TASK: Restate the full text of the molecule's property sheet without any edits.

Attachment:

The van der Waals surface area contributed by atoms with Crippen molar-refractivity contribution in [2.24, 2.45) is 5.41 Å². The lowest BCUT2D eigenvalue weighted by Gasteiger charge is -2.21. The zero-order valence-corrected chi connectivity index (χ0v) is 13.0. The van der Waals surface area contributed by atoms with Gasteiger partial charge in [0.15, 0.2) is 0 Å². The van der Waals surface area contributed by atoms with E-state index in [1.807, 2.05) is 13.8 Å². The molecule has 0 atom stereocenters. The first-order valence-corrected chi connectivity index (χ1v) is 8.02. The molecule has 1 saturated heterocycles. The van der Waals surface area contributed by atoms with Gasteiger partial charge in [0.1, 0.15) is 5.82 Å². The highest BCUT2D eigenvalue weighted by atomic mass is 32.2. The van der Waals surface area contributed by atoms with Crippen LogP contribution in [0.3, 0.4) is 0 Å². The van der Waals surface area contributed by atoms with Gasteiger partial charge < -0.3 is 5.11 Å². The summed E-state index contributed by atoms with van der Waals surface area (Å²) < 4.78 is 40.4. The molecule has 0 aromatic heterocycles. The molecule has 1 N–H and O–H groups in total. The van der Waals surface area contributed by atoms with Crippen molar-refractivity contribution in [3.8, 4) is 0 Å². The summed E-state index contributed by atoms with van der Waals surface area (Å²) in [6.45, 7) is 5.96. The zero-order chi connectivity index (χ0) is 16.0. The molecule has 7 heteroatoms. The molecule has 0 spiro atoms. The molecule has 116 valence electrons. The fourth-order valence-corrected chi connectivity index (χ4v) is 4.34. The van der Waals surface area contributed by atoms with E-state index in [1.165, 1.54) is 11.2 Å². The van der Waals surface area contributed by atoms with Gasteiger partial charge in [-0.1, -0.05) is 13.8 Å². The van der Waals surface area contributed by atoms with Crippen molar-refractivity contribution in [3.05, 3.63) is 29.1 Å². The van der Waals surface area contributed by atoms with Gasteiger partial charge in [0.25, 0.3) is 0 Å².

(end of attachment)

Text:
The van der Waals surface area contributed by atoms with Crippen molar-refractivity contribution in [2.24, 2.45) is 5.41 Å². The lowest BCUT2D eigenvalue weighted by Gasteiger charge is -2.21. The zero-order valence-corrected chi connectivity index (χ0v) is 13.0. The van der Waals surface area contributed by atoms with Gasteiger partial charge in [0.15, 0.2) is 0 Å². The van der Waals surface area contributed by atoms with E-state index in [1.807, 2.05) is 13.8 Å². The molecule has 0 atom stereocenters. The first-order valence-corrected chi connectivity index (χ1v) is 8.02. The molecule has 1 saturated heterocycles. The van der Waals surface area contributed by atoms with Gasteiger partial charge in [0.1, 0.15) is 5.82 Å². The highest BCUT2D eigenvalue weighted by atomic mass is 32.2. The van der Waals surface area contributed by atoms with Crippen LogP contribution in [0.3, 0.4) is 0 Å². The van der Waals surface area contributed by atoms with Gasteiger partial charge < -0.3 is 5.11 Å². The summed E-state index contributed by atoms with van der Waals surface area (Å²) < 4.78 is 40.4. The molecule has 0 aromatic heterocycles. The molecule has 1 N–H and O–H groups in total. The van der Waals surface area contributed by atoms with Crippen molar-refractivity contribution in [3.8, 4) is 0 Å². The summed E-state index contributed by atoms with van der Waals surface area (Å²) in [6.45, 7) is 5.96. The zero-order chi connectivity index (χ0) is 16.0. The molecule has 7 heteroatoms. The molecule has 0 spiro atoms. The molecule has 116 valence electrons. The fourth-order valence-corrected chi connectivity index (χ4v) is 4.34. The van der Waals surface area contributed by atoms with E-state index in [1.165, 1.54) is 11.2 Å². The van der Waals surface area contributed by atoms with Gasteiger partial charge in [-0.1, -0.05) is 13.8 Å². The van der Waals surface area contributed by atoms with Crippen molar-refractivity contribution in [3.05, 3.63) is 29.1 Å². The van der Waals surface area contributed by atoms with Gasteiger partial charge in [0.25, 0.3) is 0 Å².